Living Opera

By Greschner, Debra | Journal of Singing, November/December 2010 | Go to article overview

Living Opera


Greschner, Debra, Journal of Singing


Joshua Jampol, Living Opera. New York: Oxford University Press, 2010. Cloth, x, 330 pp., $27.95. ISBN 978-0-19-538138-2 www.oup.com

In this collection of interviews, Joshua Jampol discusses a life in opera with some of its greatest living exponents. Twenty notable figures in the field-eleven singers (including Placido Domingo and Renée Fleming); six conductors (Pierre Boulez and Seiji Ozawa among them); stage directors Patrice Chereau and Robert Carsen; and Kasper Bech Holten, head of the Royal Opera in Copenhagen-share their opinions and experiences. Jampol sets the stage for each exchange, but adds no other commentary to the transcripts. He is an organized and attentive interviewer who does not fall into the trap of asking each person the same list of questions, thereby avoiding, as he puts it, "interchangeable answers and no voices."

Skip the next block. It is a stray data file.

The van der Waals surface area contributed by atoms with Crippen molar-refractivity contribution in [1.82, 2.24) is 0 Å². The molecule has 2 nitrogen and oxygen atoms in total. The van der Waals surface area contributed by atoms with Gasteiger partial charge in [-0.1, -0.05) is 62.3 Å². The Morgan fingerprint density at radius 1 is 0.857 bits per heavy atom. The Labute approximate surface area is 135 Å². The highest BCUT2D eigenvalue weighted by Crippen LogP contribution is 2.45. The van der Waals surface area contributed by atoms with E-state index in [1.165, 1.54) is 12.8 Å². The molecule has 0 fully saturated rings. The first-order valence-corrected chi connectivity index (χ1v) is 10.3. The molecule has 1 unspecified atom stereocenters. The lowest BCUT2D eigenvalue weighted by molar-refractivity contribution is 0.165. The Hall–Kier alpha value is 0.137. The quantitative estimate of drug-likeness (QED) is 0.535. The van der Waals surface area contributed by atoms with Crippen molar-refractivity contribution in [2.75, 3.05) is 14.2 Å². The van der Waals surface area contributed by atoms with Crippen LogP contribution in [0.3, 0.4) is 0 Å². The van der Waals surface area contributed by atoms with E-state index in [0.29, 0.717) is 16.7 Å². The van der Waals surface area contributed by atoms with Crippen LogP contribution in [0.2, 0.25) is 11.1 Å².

The interviewees divulge myriad opinions on topics from acoustics to zarzuela, but all discussion is centered on opera. Director Robert Carsen characterizes it as the most ambitious of art forms because it combines all of them. Holten, however, states it is not really an art form, but rather the world's oldest multimedia. Conductors Pierre Boulez and James Conlon eschew the term "specialist," whereas William Christie-who leads the Baroque orchestra Les Arts Florissants-prefers that term to "authentic." More than one interviewee takes aim at stage directors. Bass Ferruccio Furlanetto baldly states they are the problem for the future of opera, while soprano Waltrud Meier bemoans that directors are not consistently on a high artistic level. Subjects range from a minilesson on singing technique from Renée Fleming to a discussion of vocal health with Natalie Dessay. Placido Domingo reveals that he writes down every performance he has done (225 performances of Otello at the time of the conversation, including three performances as Cassio), while Simon Keenlyside breezily states he does not give a fig for superstitions in the theater. …

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